“The only time black folks are safe is when white folks are disarmed. This letter had the desired effect of disarming white folks.” We won’t tell you what that letter is, except that it is a through line of sorts from beginning to end of The Hateful Eight, a bold and beautiful exploitation movie by Quentin Tarantino. Shortly after the Civil War, a fugitive, two bounty hunters, a sheriff, a hangman, a retired Confederate general, and a mysterious writer are forced, by a Wyoming blizzard, into sharing tight quarters run by a Mexican named Bob. Not everyone is who he says he is. And chicanery lights the fuse of a bomb that explodes in the second half of the movie. Yet The Hateful Eight is a slow-burn funny thriller: Tarantino takes over an hour just to set up his pieces. A literary film, The Hateful Eight doesn’t conform to movie conventions: There is no inciting incident, there are digressions, dialogue goes on and on but is never boring. With fake teeth and an ugly beat up mug, Jennifer Jason Leigh is fearsome; she is the best supporting actress this year. Captured in Super Panavision 70mm by DP Robert Richardson, Tarantino’s vision is often breathtaking. The score by Ennio Morricone is creepy and suspenseful and not overused. The violence is gleefully rendered. Masterfully crafted yet deliberately over-engineered, The Hateful Eight, at times, feels like a Rube Goldberg device. One that works just right.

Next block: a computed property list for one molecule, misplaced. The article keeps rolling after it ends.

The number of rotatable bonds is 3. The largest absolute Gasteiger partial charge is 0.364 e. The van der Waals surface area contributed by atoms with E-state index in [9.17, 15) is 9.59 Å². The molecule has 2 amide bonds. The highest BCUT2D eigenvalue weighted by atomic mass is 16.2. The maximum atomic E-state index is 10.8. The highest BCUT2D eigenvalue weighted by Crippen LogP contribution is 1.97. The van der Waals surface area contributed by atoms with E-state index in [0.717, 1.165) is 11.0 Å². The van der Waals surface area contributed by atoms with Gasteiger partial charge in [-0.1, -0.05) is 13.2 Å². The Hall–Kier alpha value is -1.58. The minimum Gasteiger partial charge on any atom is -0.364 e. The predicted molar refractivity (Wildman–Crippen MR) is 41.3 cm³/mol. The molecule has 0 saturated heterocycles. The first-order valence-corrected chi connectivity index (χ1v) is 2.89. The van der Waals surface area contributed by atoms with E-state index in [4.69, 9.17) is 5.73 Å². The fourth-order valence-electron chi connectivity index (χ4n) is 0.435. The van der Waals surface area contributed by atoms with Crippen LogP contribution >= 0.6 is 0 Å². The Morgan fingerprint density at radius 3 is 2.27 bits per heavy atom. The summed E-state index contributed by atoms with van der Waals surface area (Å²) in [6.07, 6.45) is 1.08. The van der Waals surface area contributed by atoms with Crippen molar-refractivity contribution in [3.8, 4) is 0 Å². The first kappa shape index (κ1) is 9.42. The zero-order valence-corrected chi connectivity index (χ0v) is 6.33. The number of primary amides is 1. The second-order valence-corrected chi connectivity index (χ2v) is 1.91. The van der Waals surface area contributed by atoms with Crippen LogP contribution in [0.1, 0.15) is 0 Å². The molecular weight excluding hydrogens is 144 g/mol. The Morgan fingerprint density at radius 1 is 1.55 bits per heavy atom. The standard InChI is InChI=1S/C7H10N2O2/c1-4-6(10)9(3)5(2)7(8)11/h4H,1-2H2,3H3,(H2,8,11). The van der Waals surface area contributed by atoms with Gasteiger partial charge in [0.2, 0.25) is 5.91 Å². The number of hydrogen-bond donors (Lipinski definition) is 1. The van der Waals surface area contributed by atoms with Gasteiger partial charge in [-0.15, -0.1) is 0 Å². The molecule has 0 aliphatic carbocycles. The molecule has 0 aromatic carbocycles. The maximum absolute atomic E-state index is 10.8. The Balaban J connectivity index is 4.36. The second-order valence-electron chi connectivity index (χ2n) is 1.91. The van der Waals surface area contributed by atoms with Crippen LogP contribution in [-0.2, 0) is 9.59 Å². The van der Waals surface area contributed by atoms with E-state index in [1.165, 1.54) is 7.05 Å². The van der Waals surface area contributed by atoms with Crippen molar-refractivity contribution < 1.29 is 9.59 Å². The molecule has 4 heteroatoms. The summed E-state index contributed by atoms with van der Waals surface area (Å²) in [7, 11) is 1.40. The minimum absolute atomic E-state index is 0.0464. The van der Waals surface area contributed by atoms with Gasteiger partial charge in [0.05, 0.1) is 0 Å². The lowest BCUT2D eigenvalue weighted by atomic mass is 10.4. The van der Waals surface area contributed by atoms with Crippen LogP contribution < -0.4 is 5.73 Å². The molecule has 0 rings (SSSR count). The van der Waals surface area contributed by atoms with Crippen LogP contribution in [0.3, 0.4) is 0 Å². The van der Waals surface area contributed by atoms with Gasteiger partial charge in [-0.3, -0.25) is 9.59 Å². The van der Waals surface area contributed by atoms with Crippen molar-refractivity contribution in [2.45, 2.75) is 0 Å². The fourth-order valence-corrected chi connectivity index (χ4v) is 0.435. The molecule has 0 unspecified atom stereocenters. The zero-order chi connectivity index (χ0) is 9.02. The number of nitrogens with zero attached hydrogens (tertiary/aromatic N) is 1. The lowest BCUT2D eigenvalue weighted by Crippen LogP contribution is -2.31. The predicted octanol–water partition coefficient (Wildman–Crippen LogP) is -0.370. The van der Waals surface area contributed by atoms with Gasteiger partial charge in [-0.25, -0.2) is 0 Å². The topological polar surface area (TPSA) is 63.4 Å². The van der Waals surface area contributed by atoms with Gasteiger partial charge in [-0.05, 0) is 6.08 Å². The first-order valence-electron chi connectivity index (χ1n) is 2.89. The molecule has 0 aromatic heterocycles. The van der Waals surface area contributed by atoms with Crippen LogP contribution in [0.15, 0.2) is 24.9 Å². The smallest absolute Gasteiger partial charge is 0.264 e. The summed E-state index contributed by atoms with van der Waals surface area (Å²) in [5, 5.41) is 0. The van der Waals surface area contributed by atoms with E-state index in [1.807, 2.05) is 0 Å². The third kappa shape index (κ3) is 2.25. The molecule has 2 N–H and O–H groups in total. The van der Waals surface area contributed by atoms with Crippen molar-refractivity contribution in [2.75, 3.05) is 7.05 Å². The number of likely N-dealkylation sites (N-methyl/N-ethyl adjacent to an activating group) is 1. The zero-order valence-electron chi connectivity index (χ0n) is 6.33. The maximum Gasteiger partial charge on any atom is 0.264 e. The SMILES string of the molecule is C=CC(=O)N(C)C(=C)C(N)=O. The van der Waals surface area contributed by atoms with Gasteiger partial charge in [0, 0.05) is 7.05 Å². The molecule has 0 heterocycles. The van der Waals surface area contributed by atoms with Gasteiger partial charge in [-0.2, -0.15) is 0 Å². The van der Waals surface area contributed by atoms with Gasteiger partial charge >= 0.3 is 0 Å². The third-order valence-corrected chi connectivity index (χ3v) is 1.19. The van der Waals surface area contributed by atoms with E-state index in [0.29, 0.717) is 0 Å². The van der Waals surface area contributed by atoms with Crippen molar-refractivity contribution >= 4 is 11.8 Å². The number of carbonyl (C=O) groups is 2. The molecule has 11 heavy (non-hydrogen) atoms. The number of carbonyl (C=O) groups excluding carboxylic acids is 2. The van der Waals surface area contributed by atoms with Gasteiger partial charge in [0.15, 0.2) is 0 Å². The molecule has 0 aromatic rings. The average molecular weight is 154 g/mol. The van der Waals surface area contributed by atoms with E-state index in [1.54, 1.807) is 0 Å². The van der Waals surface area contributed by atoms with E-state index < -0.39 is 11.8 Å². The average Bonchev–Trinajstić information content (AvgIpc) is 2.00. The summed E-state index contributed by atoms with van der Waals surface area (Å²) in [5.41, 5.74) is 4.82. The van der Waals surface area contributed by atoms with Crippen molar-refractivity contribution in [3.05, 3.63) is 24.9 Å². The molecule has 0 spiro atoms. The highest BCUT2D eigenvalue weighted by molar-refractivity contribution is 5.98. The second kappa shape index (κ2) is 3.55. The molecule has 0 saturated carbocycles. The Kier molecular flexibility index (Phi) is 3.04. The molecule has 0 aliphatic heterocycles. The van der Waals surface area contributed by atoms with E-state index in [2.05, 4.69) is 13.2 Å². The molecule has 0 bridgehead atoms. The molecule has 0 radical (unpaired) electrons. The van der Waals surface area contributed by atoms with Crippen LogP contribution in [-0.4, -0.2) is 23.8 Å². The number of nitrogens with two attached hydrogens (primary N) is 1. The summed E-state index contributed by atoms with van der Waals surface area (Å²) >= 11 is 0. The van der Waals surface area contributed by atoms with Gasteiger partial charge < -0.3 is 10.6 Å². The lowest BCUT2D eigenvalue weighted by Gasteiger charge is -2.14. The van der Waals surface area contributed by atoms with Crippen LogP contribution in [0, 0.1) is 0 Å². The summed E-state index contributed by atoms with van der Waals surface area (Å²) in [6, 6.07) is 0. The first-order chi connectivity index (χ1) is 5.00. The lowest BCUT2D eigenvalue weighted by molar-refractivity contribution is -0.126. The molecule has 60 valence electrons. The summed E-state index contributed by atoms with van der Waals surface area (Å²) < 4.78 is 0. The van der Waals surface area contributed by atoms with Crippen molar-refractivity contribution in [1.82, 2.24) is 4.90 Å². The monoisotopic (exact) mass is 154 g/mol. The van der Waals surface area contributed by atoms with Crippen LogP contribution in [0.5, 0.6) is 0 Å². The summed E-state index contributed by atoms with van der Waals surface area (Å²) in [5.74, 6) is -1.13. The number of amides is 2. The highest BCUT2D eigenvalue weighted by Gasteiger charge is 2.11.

By Alec Julian & Carrie White